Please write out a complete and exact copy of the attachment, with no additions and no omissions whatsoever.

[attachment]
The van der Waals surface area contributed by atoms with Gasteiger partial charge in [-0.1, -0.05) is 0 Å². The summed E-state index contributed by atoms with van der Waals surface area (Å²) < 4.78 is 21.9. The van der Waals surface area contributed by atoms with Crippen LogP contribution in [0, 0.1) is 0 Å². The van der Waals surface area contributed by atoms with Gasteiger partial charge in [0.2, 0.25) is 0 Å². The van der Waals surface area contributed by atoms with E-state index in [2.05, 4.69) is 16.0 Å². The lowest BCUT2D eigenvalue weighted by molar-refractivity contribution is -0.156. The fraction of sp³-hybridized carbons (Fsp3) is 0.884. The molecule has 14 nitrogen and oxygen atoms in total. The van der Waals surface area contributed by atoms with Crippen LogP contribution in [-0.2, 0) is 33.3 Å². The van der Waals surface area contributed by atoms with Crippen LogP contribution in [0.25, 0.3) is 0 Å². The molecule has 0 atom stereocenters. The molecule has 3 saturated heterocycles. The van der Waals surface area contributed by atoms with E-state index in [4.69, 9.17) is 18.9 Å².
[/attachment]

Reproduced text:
The van der Waals surface area contributed by atoms with Gasteiger partial charge in [-0.1, -0.05) is 0 Å². The summed E-state index contributed by atoms with van der Waals surface area (Å²) < 4.78 is 21.9. The van der Waals surface area contributed by atoms with Crippen LogP contribution in [0, 0.1) is 0 Å². The van der Waals surface area contributed by atoms with Gasteiger partial charge in [0.2, 0.25) is 0 Å². The van der Waals surface area contributed by atoms with E-state index in [2.05, 4.69) is 16.0 Å². The lowest BCUT2D eigenvalue weighted by molar-refractivity contribution is -0.156. The fraction of sp³-hybridized carbons (Fsp3) is 0.884. The molecule has 14 nitrogen and oxygen atoms in total. The van der Waals surface area contributed by atoms with Crippen LogP contribution in [-0.2, 0) is 33.3 Å². The van der Waals surface area contributed by atoms with Crippen LogP contribution in [0.25, 0.3) is 0 Å². The molecule has 0 atom stereocenters. The molecule has 3 saturated heterocycles. The van der Waals surface area contributed by atoms with E-state index in [4.69, 9.17) is 18.9 Å².